In a randomized controlled study, Thome et al. [16] evaluated the effect of collecting endometrial cells by UL in postpartum Nellore cows (50–70 days postpartum). In 35 cows, the UL was performed 4 h after timed artificial insemination, while 93 were not sampled. No significant differences in PR were found between sampled and non-sampled groups (54.2% vs. 56.7%, respectively, p > 0.05).

    2.2. Cytobrush Studies

    In a prospective cohort study, Kaufman et al. [17] evaluated the effect of CB sampling the endometrium 4 h after artificial insemination on pregnancy rate to first service in cows calved at least 65 days. PR was similar for sampled and non-sampled cows (43.3% vs. 41.7%, p > 0.05), although significantly higher in primiparous than multiparous cows (54.3 vs. 38.5%, p < 0.05).

    2.3. Endometrial Biopsy Studies

    In a case-control study, Goshen et al. [18] randomly selected 54 Holstein cows calved approximately 67 days to undergo EB; 157 control cows were paired with sampled cows. The effect of the biopsy on PR to first artificial insemination was calculated using binary logistic regression. The interval from biopsy to first AI was 40.5 days (range 5–111 days). The PR and days from calving to conception in biopsied cows (44.4%; 147.3 days) did not differ significantly from those in control cows (38.9%, 150.8 days).

    Etherington et al. [19] conducted a randomized controlled trial on 130 postpartum dairy cows and evaluated the effect of postpartum EB between days 26 and 40 postpartum on PR to first AI and calving to conception interval. EB increased the interval from calving to first service (89 days biopsied cows versus 81.5 days for control cows; p = 0.07). However, the PR to first AI for biopsied cows (n = 92; 37%) was not significantly different from non-biopsied cows (n = 69; 39%).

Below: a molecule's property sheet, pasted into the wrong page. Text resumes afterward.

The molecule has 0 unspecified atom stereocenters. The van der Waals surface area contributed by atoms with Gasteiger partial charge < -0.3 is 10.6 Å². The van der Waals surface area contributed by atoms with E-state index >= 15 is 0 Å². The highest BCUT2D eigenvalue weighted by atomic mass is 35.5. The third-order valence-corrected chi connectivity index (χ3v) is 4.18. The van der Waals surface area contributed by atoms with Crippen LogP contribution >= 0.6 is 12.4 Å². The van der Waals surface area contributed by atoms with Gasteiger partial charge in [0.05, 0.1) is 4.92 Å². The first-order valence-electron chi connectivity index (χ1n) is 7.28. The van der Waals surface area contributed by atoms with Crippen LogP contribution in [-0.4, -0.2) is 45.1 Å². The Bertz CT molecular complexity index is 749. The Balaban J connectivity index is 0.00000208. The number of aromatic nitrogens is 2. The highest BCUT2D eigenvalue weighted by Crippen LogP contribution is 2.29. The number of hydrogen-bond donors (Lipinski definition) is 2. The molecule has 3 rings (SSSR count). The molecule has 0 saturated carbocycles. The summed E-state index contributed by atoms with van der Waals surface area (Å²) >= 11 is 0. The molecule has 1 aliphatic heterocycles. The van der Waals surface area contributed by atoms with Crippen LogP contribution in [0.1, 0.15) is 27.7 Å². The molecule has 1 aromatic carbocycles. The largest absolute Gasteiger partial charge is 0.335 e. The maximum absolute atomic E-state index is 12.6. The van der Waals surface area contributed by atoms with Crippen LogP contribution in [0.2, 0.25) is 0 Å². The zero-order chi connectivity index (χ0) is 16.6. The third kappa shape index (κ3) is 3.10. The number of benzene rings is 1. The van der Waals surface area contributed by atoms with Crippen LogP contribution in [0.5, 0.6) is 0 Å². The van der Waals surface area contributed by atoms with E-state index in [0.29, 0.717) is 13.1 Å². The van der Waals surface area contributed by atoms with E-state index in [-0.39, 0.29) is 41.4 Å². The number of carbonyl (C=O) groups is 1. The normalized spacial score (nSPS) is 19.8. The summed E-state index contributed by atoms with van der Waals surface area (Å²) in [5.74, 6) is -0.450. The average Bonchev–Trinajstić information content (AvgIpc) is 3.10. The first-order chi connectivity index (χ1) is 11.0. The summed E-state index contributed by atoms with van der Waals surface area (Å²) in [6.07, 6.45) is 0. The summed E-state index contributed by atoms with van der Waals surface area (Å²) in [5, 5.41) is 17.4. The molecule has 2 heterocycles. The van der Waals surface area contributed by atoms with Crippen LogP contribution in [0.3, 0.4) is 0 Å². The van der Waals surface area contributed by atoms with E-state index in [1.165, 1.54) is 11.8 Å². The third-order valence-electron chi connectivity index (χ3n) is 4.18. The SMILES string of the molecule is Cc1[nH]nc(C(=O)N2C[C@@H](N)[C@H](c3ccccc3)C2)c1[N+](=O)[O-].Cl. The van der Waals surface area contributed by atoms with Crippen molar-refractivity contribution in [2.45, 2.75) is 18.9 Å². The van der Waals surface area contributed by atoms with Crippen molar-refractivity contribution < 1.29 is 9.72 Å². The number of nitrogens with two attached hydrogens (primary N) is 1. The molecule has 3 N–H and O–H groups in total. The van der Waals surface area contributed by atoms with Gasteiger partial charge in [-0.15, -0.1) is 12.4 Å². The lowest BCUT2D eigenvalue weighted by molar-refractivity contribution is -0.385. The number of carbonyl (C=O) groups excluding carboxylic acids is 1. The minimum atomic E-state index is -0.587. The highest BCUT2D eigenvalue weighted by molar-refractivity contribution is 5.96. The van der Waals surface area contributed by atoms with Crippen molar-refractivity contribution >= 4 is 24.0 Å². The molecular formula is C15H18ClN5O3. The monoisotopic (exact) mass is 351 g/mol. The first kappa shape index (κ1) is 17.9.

4. Conclusions

    Perturbations caused after endometrial sampling might induce acute changes in the endometrial environment, but the ability to support embryo development and maintain a pregnancy is recovered. As an indirect indicator of uterine response to artificial insemination [20], changes in uterine blood flow have been measured using color Doppler transrectal ultrasonography. An increase in uterine blood flow was observed within 4 h of the procedure, which returned to baseline by 24 h, indicating that these procedures may induce a short acute inflammatory response. Although previous reports indicate that performing UL induces endometrial irritation caused either by the fluid [21] or by the device [22], studies in mares [23][24] and women [25] have demonstrated that UL did not induce significant morphological changes to the endometrial tissue [26]. Just before artificial insemination, Pascottini et al. collected endometrial cells using CT in nulliparous heifers [27] and multiparous cows [28], and then observed pregnancy rates of 62% and 43%, respectively, which are similar to pregnancy rates reported in non-sampled dairy cows [29]. Similarly, Cheong et al. [11] and Thome et al. [16] performed UL 4 h after insemination without affecting pregnancy rates which is consistent with results in other species such as horses where fertility is not reduced by post-breeding UL [30]. In ET studies, CB sampling one cycle before transfer (74) or collecting UL on day 1 postoestrus during the ongoing cycle [31] did not affect the pregnancy rates after ET. Therefore, it seems likely that recovering endometrial fluid or cells did not adversely affect fertilization and early embryo development but the time of sampling should be considered to allow the endometrial environment to recover after it is disturbed so as to not affect pregnancy outcome.

    The entry is from 10.3390/ani11061683